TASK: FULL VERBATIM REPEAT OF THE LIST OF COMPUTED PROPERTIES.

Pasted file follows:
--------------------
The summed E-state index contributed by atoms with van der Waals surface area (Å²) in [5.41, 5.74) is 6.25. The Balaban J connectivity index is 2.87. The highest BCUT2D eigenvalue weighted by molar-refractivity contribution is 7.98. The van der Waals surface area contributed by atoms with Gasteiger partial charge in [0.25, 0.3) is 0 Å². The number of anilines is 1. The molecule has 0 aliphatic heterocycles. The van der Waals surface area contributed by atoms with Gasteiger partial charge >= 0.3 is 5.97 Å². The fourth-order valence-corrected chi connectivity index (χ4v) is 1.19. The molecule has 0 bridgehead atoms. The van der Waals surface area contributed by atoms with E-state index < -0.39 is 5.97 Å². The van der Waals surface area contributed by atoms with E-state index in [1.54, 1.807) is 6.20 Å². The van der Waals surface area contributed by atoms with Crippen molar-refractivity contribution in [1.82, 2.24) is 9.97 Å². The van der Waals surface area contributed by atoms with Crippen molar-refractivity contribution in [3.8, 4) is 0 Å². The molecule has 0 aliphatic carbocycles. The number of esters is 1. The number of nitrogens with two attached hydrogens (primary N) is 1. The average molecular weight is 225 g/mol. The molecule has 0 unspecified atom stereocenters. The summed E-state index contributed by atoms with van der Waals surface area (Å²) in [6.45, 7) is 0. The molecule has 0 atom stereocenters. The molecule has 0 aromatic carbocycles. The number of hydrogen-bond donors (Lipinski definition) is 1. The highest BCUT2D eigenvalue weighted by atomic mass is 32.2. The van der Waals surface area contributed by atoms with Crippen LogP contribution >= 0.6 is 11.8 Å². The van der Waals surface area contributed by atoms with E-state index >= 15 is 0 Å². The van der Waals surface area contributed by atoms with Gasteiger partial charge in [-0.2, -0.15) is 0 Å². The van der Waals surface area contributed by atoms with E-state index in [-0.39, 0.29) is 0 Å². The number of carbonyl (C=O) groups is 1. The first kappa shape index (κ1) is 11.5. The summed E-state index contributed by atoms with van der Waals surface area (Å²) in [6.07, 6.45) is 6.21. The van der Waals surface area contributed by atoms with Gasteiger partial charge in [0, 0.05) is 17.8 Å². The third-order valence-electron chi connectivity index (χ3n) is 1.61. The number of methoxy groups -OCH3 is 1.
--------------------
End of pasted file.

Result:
The summed E-state index contributed by atoms with van der Waals surface area (Å²) in [5.41, 5.74) is 6.25. The Balaban J connectivity index is 2.87. The highest BCUT2D eigenvalue weighted by molar-refractivity contribution is 7.98. The van der Waals surface area contributed by atoms with Gasteiger partial charge in [0.25, 0.3) is 0 Å². The number of anilines is 1. The molecule has 0 aliphatic heterocycles. The van der Waals surface area contributed by atoms with Gasteiger partial charge >= 0.3 is 5.97 Å². The fourth-order valence-corrected chi connectivity index (χ4v) is 1.19. The molecule has 0 bridgehead atoms. The van der Waals surface area contributed by atoms with E-state index < -0.39 is 5.97 Å². The van der Waals surface area contributed by atoms with E-state index in [1.54, 1.807) is 6.20 Å². The van der Waals surface area contributed by atoms with Crippen molar-refractivity contribution in [1.82, 2.24) is 9.97 Å². The van der Waals surface area contributed by atoms with Crippen molar-refractivity contribution in [3.8, 4) is 0 Å². The molecule has 0 aliphatic carbocycles. The number of esters is 1. The number of nitrogens with two attached hydrogens (primary N) is 1. The average molecular weight is 225 g/mol. The molecule has 0 unspecified atom stereocenters. The summed E-state index contributed by atoms with van der Waals surface area (Å²) in [6.45, 7) is 0. The molecule has 0 atom stereocenters. The molecule has 0 aromatic carbocycles. The number of hydrogen-bond donors (Lipinski definition) is 1. The highest BCUT2D eigenvalue weighted by atomic mass is 32.2. The van der Waals surface area contributed by atoms with Crippen LogP contribution >= 0.6 is 11.8 Å². The van der Waals surface area contributed by atoms with E-state index >= 15 is 0 Å². The van der Waals surface area contributed by atoms with Gasteiger partial charge in [-0.2, -0.15) is 0 Å². The van der Waals surface area contributed by atoms with E-state index in [-0.39, 0.29) is 0 Å². The number of carbonyl (C=O) groups is 1. The first kappa shape index (κ1) is 11.5. The summed E-state index contributed by atoms with van der Waals surface area (Å²) in [6.07, 6.45) is 6.21. The van der Waals surface area contributed by atoms with Gasteiger partial charge in [0, 0.05) is 17.8 Å². The third-order valence-electron chi connectivity index (χ3n) is 1.61. The number of methoxy groups -OCH3 is 1.